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Abhinav Bindra is India’s first individual Olympic gold medalist
Image Credit: AP

Do you think your exclusive club will be violated at the Tokyo Olympics and I ask with the head and not the heart?

I will answer from the bottom of my heart because I am not that close to the world of sport and I watch sport through the prism of a sports fan. I was not the most positive athlete around, but as a sports fan I have changed and become extremely positive and I watch our Indian Olympic team go to Tokyo with a lot of optimism because never Before in our country’s history, have we seen athletes who go to the Olympics have such a realistic chance of winning gold medals.

For example, our shooting contingent has 15 members, 8 of which are world no.1 or world no.2. Even though 50% of them are performing to their potential we have 4 gold medals there and it’s not just in shooting but in other sports where we have world class athletes who have won elite level championships ahead of these games and these athletes also represent a new India, a generation that has a lot more self-confidence and conviction than my generation or at least me.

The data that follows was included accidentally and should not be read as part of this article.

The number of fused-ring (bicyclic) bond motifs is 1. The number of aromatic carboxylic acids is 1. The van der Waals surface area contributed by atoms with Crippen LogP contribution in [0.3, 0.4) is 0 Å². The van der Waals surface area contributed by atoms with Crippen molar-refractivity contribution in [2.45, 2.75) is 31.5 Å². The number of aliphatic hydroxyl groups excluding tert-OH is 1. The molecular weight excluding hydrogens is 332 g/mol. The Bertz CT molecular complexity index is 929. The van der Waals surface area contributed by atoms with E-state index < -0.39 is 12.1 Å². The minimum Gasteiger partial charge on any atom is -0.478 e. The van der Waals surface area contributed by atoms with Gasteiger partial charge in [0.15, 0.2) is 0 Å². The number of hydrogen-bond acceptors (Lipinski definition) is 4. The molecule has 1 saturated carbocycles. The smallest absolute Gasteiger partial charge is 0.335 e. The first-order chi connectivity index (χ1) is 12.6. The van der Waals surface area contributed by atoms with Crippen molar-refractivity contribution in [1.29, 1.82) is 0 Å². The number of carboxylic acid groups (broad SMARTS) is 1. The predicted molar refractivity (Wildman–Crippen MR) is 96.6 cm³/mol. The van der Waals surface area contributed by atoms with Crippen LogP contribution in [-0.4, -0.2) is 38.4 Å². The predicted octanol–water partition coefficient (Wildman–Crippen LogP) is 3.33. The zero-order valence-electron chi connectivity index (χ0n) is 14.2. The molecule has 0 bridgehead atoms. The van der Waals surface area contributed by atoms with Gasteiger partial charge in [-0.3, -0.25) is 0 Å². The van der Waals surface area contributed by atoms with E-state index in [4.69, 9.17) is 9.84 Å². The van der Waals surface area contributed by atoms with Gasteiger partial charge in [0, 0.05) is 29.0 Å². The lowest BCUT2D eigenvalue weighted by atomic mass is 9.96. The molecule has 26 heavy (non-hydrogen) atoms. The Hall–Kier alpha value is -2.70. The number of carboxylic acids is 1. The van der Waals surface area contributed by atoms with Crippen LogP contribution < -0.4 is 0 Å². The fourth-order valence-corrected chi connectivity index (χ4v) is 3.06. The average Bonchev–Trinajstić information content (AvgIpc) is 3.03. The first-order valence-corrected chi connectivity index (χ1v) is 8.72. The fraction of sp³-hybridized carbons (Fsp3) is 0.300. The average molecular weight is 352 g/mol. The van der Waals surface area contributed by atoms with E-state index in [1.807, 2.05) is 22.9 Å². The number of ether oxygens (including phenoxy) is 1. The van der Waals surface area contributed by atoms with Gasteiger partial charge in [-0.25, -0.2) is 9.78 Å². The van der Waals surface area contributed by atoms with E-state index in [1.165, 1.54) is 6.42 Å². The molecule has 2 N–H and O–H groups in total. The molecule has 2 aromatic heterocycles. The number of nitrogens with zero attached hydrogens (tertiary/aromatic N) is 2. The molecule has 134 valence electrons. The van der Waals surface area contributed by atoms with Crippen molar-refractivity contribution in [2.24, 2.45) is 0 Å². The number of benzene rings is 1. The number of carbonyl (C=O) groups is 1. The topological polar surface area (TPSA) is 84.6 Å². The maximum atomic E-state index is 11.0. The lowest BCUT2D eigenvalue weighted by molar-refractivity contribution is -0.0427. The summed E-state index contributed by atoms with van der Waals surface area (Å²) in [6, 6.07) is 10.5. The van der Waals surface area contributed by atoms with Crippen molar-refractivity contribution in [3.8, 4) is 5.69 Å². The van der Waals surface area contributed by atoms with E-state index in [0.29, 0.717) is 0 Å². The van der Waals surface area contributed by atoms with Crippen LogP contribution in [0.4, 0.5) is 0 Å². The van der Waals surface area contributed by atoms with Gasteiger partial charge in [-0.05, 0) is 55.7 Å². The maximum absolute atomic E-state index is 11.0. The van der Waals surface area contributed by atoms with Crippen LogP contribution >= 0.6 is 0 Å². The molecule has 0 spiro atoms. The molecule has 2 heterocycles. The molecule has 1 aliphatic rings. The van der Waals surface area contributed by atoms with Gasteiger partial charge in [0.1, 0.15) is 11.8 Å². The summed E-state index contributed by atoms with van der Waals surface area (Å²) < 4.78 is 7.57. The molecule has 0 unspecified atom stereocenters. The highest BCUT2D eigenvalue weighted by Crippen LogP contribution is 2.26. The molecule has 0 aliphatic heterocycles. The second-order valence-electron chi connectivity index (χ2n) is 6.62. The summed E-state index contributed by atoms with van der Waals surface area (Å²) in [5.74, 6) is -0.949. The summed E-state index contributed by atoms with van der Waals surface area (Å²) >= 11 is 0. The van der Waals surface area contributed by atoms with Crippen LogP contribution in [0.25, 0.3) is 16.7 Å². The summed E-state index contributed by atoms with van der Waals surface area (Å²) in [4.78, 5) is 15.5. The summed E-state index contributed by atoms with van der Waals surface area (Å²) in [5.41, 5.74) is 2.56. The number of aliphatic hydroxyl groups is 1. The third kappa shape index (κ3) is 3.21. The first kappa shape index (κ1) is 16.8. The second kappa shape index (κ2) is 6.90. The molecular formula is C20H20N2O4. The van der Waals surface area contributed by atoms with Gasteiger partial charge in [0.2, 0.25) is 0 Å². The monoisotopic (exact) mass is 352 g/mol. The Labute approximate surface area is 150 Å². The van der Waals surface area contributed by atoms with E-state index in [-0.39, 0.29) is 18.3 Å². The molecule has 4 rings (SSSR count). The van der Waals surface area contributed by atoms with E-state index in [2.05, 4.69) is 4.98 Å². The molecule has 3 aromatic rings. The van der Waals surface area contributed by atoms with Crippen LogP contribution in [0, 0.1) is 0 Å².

I was much more defensive by nature and had a chicken heart, but I see a different generation today and I see girls and boys today not only in sports but also in society with the kind of exhibition that didn’t exist before. A lot of things have contributed to this and as a fan I think we will have our best Olympic outing ever.

Won’t doubt be natural if you take part in back-to-back tournaments and are constantly under pressure to perform?

But it’s part of the sport and I think it depends on the individual. But you also emphasize the pressure that athletes have to face and I totally agree that we have unique lives because here we have to constantly face success and we have to constantly face failure. and both have challenges. Dealing with success is difficult, not just failure.

Athletes experience intense physiological pressure during training and this also impacts state of mind and mental health as you push your body to extreme limits and if you do not physically recover it will also affect you. mentally.